Hundreds of protesters and police had descended on a Florida campus after a planned speech by avowed white nationalist, Richard Spencer, prompted the state's governor to declare a preemptive state of emergency.

Spencer is a prominent white nationalist and figurehead in the 'alt-right' movement that featured at events in Charlottesville, Virginia in August which were marred by violence, racism and the death of a woman protesting the far right attendees.

When it came time for Spencer to speak, reports say protesters drowned him out until he was unable to carry on and left the stage. Spencer's supporters were overpowered by protesters, with only a few managing to make it into the auditorium.

He said: "This is a great greeting. Thank you for the welcome. Are you ready to talk?"

But the public stood up, raised their right hands into fists and chanted: "No more Spencer! No more Spencer!" AFP reported.

Outside, demostrators chanting "Not in our town! Not in our state! We don't want your Nazi hate!" outside the Philips Center for the Performing Arts at the University of Florida where Spencer was set to speak. Though initially blocking Spencer's event, the university later agreed saying Spencer had a legal right.

Protesters gather against Richard Spencer speech
Demonstrators gather at the site of a planned speech by white nationalist Richard Spencer, who popularized the term 'alt-right', at the University of Florida campus on October 19, 2017 in Gainesville, Florida. Brian Blanco/Getty Images

According to the university, $600,000 (£456,000) is being spent on extra security for the event. The National Policy Institute, Spencer's organisation, has reportedly spent $10,000 (£7,600) to rent the university facility.

University of Florida President, W. Kent Fuchs wrote on Twitter: "For the record, I don't stand behind racist Richard Spencer. I stand with those who reject and condemn Spencer's vile and despicable message".

Speaking to CNN, Fuchs said that the US constitution and Supreme Court were "crystal clear": "public universities are actors of the government and we cannot censor speech at public universities".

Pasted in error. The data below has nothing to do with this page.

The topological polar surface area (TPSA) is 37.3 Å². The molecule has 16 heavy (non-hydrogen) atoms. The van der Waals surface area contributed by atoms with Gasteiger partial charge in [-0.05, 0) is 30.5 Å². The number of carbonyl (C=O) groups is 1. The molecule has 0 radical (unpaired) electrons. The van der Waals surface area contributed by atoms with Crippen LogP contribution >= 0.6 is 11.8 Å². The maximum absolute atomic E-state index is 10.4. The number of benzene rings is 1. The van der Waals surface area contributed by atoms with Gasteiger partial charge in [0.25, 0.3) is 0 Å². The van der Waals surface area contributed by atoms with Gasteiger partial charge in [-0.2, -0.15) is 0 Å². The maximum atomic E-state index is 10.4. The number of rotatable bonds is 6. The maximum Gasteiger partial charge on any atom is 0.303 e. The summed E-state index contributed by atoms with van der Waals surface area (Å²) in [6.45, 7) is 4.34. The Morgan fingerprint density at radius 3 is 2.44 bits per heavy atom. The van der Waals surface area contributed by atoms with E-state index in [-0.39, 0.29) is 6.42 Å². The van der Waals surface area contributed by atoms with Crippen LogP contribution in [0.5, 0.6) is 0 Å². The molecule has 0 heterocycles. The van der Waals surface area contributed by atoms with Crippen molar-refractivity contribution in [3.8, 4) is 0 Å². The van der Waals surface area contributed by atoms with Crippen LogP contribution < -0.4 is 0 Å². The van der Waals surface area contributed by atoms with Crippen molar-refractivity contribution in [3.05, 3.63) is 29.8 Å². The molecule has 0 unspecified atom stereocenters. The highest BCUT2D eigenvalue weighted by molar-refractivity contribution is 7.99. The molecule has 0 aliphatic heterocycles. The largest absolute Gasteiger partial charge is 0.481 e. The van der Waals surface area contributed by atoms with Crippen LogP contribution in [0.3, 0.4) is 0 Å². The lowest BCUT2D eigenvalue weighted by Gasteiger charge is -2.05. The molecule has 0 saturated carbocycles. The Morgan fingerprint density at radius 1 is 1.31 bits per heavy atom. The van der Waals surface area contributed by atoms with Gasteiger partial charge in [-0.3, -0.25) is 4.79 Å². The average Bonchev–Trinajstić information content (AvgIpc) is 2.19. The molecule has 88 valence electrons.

When asked what value Spencer's speech had to the university's students, Fuchs replied: "I think in reality his words have absolutely no value, they're not based on education, they're not based on scholarship and they are contrary to everything that this university and all of our great public research university have at the core, which is that we welcome people from all races, all ethnicities, even indeed all nationalities and certainly all religions".

On signing an executive order that gave extra resources to the county sheriff to handle security, Florida Governor Rick Scott said, "We live in a country where everyone has the right to voice their opinion, however, we have zero tolerance for violence and public safety is always our number one priority... This executive order is an additional step to ensure that the University of Florida and the entire community is prepared so everyone can stay safe."

On Wednesday 18 October, the university's Black Student Union released a statement urging students to "make decisions that are in your best interest tomorrow".

"We will overcome." the statement read, "This experience will only further unite us and constructively focus our energies into creating a better society for future generations."